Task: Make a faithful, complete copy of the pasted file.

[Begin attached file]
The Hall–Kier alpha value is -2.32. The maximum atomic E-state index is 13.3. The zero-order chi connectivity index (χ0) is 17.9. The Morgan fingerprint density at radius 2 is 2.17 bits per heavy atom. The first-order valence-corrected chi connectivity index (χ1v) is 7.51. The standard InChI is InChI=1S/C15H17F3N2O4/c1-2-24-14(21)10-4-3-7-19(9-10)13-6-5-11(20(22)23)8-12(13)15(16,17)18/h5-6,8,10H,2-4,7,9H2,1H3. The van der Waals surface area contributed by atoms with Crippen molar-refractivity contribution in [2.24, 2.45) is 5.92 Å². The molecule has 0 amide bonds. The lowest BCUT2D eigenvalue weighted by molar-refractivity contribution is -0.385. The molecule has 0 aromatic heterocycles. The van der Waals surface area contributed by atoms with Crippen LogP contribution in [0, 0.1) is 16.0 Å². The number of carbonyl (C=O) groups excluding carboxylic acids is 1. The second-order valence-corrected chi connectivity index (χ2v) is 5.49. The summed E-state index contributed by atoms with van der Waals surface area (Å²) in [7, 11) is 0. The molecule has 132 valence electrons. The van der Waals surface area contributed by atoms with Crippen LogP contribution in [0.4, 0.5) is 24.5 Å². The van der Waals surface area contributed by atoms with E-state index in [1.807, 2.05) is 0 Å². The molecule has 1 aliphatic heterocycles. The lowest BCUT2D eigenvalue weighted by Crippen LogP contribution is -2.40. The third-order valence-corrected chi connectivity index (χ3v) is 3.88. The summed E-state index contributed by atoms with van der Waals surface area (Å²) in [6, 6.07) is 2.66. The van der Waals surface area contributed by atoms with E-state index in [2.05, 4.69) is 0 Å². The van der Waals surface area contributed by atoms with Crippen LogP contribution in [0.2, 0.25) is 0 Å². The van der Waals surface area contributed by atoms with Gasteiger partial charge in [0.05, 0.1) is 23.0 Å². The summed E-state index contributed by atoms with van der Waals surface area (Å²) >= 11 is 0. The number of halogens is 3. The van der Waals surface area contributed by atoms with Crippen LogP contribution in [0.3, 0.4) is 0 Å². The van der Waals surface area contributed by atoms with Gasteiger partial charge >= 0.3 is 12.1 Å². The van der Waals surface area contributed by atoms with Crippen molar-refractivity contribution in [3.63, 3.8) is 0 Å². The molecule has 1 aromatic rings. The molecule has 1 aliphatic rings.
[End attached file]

The Hall–Kier alpha value is -2.32. The maximum atomic E-state index is 13.3. The zero-order chi connectivity index (χ0) is 17.9. The Morgan fingerprint density at radius 2 is 2.17 bits per heavy atom. The first-order valence-corrected chi connectivity index (χ1v) is 7.51. The standard InChI is InChI=1S/C15H17F3N2O4/c1-2-24-14(21)10-4-3-7-19(9-10)13-6-5-11(20(22)23)8-12(13)15(16,17)18/h5-6,8,10H,2-4,7,9H2,1H3. The van der Waals surface area contributed by atoms with Crippen molar-refractivity contribution in [2.24, 2.45) is 5.92 Å². The molecule has 0 amide bonds. The lowest BCUT2D eigenvalue weighted by molar-refractivity contribution is -0.385. The molecule has 0 aromatic heterocycles. The van der Waals surface area contributed by atoms with Crippen LogP contribution in [0, 0.1) is 16.0 Å². The number of carbonyl (C=O) groups excluding carboxylic acids is 1. The second-order valence-corrected chi connectivity index (χ2v) is 5.49. The summed E-state index contributed by atoms with van der Waals surface area (Å²) in [7, 11) is 0. The molecule has 132 valence electrons. The van der Waals surface area contributed by atoms with Crippen LogP contribution in [0.4, 0.5) is 24.5 Å². The van der Waals surface area contributed by atoms with E-state index in [1.807, 2.05) is 0 Å². The molecule has 1 aliphatic heterocycles. The lowest BCUT2D eigenvalue weighted by Crippen LogP contribution is -2.40. The third-order valence-corrected chi connectivity index (χ3v) is 3.88. The summed E-state index contributed by atoms with van der Waals surface area (Å²) in [6, 6.07) is 2.66. The van der Waals surface area contributed by atoms with E-state index in [2.05, 4.69) is 0 Å². The van der Waals surface area contributed by atoms with Crippen LogP contribution in [0.2, 0.25) is 0 Å². The van der Waals surface area contributed by atoms with Gasteiger partial charge in [0.05, 0.1) is 23.0 Å². The summed E-state index contributed by atoms with van der Waals surface area (Å²) >= 11 is 0. The number of halogens is 3. The van der Waals surface area contributed by atoms with Crippen LogP contribution in [0.3, 0.4) is 0 Å². The van der Waals surface area contributed by atoms with Gasteiger partial charge >= 0.3 is 12.1 Å². The van der Waals surface area contributed by atoms with Crippen molar-refractivity contribution in [3.63, 3.8) is 0 Å². The molecule has 1 aromatic rings. The molecule has 1 aliphatic rings.